An appeals court has ordered the agency that regulates the Great Sacandaga Lake to return roughly a half-million dollars wrongly charged to a downstream hydroelectric dam operator for so-called headwater benefits between 2003 and 2007.
Justices with the Appellate Division of the state Supreme Court decided the Hudson River-Black River Regulating District did indeed owe Albany Engineering Corp. the bulk of the $516,655 determined by the lower court in April 2012. The order, however, was amended so that the lower court will determine the actual amount of headwater benefits — a term used to describe the amount a hydroelectric company owes an upstream dam owner for the benefits it receives.
Matthew Hug, an attorney representing Albany Engineering, said this amount is a “fraction” of the money due back to his client. He estimated the regulating district will ultimately return around a half-million dollars once the headwaters benefit is determined.
“My clients are happy to have this resolved,” he said. “This is money they’ve been paying to the Hudson River-Black River Regulating District for years under protest.”
A 2003 study of district billing determined that Albany Engineering receives only 0.11 percent of the lake’s benefits while paying 2.7 percent of the district’s budget. At one point, the company was paying the regulating district about $120,000 in headwater benefits.
“Hudson River-Black River was charging for a whole panoply of other things,” Hug said.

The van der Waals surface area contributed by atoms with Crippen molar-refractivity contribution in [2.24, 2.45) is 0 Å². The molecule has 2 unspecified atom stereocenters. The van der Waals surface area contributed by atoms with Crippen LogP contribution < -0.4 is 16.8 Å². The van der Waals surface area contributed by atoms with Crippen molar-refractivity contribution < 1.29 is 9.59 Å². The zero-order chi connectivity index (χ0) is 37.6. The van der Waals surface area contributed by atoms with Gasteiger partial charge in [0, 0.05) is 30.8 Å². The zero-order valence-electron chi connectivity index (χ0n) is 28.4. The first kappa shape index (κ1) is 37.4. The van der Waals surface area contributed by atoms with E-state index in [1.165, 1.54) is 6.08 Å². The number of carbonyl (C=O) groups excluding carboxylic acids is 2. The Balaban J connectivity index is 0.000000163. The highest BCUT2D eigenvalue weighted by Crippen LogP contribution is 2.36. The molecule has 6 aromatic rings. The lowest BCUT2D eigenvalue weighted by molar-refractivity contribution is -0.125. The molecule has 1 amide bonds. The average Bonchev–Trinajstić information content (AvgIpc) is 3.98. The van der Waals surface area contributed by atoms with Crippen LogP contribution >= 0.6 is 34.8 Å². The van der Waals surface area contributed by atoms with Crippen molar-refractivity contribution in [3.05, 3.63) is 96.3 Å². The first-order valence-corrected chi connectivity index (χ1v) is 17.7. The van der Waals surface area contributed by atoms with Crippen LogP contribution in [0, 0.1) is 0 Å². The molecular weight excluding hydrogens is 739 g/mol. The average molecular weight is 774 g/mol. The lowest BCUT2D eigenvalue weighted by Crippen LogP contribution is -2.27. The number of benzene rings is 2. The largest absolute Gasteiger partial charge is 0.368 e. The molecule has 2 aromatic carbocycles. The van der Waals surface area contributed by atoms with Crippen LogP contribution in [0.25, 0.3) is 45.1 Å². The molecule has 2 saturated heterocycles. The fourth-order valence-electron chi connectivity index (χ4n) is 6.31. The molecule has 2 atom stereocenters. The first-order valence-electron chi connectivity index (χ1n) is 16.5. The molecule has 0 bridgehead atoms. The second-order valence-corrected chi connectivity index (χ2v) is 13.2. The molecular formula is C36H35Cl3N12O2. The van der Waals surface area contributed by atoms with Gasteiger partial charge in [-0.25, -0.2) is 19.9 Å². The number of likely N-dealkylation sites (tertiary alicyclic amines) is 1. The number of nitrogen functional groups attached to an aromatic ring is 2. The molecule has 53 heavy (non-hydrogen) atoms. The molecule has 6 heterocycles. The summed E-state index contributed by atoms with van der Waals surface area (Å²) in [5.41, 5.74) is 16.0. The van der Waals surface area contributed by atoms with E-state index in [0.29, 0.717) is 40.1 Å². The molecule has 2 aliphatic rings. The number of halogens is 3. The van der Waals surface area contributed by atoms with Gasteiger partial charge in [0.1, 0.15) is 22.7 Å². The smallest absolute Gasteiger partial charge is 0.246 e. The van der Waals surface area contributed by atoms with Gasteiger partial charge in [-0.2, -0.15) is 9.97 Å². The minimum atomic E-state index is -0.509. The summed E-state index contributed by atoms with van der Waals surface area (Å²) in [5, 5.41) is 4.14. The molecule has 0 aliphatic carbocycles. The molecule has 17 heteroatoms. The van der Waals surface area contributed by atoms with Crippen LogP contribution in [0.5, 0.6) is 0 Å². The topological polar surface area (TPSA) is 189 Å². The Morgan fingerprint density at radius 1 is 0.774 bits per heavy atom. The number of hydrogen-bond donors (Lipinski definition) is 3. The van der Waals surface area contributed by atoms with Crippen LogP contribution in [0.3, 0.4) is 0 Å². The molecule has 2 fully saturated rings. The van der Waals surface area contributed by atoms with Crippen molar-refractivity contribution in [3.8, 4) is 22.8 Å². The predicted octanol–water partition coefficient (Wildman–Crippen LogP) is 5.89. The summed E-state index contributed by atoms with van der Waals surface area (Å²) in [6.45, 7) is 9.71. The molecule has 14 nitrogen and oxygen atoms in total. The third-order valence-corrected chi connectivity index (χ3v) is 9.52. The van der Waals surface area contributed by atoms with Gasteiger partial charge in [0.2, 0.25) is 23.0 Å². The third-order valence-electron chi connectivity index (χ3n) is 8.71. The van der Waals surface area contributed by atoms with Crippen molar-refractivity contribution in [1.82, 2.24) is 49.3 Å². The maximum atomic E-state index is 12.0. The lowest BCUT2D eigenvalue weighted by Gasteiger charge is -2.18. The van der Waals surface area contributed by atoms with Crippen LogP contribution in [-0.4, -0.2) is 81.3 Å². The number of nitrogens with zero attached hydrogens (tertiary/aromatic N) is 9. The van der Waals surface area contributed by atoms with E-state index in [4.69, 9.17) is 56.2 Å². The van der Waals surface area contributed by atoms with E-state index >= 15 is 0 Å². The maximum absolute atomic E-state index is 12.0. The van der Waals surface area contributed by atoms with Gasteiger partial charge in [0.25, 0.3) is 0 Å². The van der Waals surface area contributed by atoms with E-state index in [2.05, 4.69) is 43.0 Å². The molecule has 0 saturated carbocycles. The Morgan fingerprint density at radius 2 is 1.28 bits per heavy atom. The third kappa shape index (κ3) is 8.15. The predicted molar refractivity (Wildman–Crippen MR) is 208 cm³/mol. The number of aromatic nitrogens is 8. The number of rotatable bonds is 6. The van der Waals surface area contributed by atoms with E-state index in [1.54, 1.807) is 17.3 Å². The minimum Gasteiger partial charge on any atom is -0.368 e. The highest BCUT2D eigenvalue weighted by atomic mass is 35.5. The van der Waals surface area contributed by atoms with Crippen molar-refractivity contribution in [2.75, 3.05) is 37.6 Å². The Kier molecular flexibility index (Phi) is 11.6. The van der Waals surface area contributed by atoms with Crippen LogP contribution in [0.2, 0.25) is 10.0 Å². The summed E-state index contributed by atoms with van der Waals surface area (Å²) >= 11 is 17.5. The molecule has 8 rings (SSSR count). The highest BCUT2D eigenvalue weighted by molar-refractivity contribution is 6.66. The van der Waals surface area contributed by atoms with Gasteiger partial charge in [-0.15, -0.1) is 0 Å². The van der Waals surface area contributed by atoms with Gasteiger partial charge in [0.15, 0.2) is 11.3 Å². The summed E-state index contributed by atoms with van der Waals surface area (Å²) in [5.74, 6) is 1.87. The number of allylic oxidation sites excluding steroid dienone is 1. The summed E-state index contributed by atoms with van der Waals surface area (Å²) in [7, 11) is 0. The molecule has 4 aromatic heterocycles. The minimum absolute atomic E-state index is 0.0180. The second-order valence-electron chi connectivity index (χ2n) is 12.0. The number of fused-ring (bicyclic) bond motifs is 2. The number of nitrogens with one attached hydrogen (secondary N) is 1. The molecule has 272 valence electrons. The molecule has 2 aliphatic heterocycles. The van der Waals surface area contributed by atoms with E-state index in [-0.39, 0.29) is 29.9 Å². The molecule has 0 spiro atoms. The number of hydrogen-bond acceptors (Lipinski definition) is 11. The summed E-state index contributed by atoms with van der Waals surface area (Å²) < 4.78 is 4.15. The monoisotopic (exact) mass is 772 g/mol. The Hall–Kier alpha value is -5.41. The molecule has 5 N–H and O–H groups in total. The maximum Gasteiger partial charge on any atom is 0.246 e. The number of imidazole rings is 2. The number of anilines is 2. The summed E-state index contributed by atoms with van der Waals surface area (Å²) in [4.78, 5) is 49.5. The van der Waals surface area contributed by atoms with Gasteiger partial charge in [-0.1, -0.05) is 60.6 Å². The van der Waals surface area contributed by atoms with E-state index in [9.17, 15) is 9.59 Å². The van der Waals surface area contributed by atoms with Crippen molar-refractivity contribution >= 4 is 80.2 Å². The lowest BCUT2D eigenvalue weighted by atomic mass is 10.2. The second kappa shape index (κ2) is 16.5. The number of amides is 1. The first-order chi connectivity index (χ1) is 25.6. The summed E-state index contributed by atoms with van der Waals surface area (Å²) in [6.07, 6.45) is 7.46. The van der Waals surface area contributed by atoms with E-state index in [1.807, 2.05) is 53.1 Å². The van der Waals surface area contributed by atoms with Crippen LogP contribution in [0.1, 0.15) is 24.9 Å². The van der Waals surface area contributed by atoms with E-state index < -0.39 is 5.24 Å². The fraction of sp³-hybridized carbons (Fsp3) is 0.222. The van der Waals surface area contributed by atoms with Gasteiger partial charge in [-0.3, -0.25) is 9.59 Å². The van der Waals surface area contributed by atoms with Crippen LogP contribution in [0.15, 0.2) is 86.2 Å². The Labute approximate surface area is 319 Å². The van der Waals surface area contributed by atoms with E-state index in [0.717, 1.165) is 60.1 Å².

The regulating district had appealed a state Supreme Court judge’s award to Albany Engineering, claiming that the company didn’t properly state a cause of action. Officials with the regulating district could not be reached for comment late Friday afternoon.
The repayment stems from a 2008 decision by the federal Court of Appeals, in which the regulating district was told it could not charge downstream hydropower companies for the costs of operating the agency. The decision blasted a major hole in the budget of the regulating district, which lost roughly 80 percent of its operating budget.
Established during the 1920s, the regulating district’s purpose was to control flooding along the Hudson River by controlling the flow of the Sacandaga River. The Conklingville Dam allows the district to hold back waters of the Sacandaga during the spring in a giant reservoir that stretches across parts of Saratoga and Fulton counties.
For years, the regulating district was allowed to bill downstream beneficiaries to aid their operating budget. But that funding scheme was supposed to change in 2002 when the regulating district obtained a federal operating license under FERC, which stated that it could only bill for interest, maintenance and depreciation.
“Essentially, what they were doing was collecting 95 percent of their operating budget from hydro plants downstream,” Hug said.
After losing the federal lawsuit, the regulating district ultimately sought to patch the hole by billing downstream counties. Last year, a state appeals court affirmed the regulating districts could legally bill five counties downstream of the lake for its operating costs, but had overbilled them.